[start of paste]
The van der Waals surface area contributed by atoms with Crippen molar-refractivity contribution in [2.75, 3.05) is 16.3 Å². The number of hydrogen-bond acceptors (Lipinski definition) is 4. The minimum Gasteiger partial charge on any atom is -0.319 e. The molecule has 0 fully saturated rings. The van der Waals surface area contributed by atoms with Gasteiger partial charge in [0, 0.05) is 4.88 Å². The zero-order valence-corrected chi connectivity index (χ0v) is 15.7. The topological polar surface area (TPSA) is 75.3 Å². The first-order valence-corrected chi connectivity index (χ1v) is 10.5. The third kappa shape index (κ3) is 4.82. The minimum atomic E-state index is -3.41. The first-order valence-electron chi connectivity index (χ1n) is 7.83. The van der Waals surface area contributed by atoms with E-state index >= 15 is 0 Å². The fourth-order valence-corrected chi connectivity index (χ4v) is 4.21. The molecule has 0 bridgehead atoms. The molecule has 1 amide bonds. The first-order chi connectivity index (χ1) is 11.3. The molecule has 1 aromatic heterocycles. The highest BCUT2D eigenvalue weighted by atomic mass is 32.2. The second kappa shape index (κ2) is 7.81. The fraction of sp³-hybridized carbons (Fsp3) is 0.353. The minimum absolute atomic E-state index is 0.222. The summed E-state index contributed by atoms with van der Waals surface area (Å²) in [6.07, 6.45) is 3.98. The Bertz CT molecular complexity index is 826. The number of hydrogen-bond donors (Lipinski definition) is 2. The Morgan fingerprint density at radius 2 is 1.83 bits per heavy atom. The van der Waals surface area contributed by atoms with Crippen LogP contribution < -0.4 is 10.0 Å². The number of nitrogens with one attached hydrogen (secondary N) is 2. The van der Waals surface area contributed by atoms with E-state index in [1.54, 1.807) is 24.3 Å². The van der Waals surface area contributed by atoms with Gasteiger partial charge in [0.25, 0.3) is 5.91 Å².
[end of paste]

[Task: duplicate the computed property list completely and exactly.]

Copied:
The van der Waals surface area contributed by atoms with Crippen molar-refractivity contribution in [2.75, 3.05) is 16.3 Å². The number of hydrogen-bond acceptors (Lipinski definition) is 4. The minimum Gasteiger partial charge on any atom is -0.319 e. The molecule has 0 fully saturated rings. The van der Waals surface area contributed by atoms with Gasteiger partial charge in [0, 0.05) is 4.88 Å². The zero-order valence-corrected chi connectivity index (χ0v) is 15.7. The topological polar surface area (TPSA) is 75.3 Å². The first-order valence-corrected chi connectivity index (χ1v) is 10.5. The third kappa shape index (κ3) is 4.82. The minimum atomic E-state index is -3.41. The first-order valence-electron chi connectivity index (χ1n) is 7.83. The van der Waals surface area contributed by atoms with E-state index >= 15 is 0 Å². The fourth-order valence-corrected chi connectivity index (χ4v) is 4.21. The molecule has 0 bridgehead atoms. The molecule has 1 amide bonds. The first-order chi connectivity index (χ1) is 11.3. The molecule has 1 aromatic heterocycles. The highest BCUT2D eigenvalue weighted by atomic mass is 32.2. The second kappa shape index (κ2) is 7.81. The fraction of sp³-hybridized carbons (Fsp3) is 0.353. The minimum absolute atomic E-state index is 0.222. The summed E-state index contributed by atoms with van der Waals surface area (Å²) in [6.07, 6.45) is 3.98. The Bertz CT molecular complexity index is 826. The number of hydrogen-bond donors (Lipinski definition) is 2. The Morgan fingerprint density at radius 2 is 1.83 bits per heavy atom. The van der Waals surface area contributed by atoms with Crippen LogP contribution < -0.4 is 10.0 Å². The number of nitrogens with one attached hydrogen (secondary N) is 2. The van der Waals surface area contributed by atoms with E-state index in [1.54, 1.807) is 24.3 Å². The van der Waals surface area contributed by atoms with Gasteiger partial charge in [0.25, 0.3) is 5.91 Å².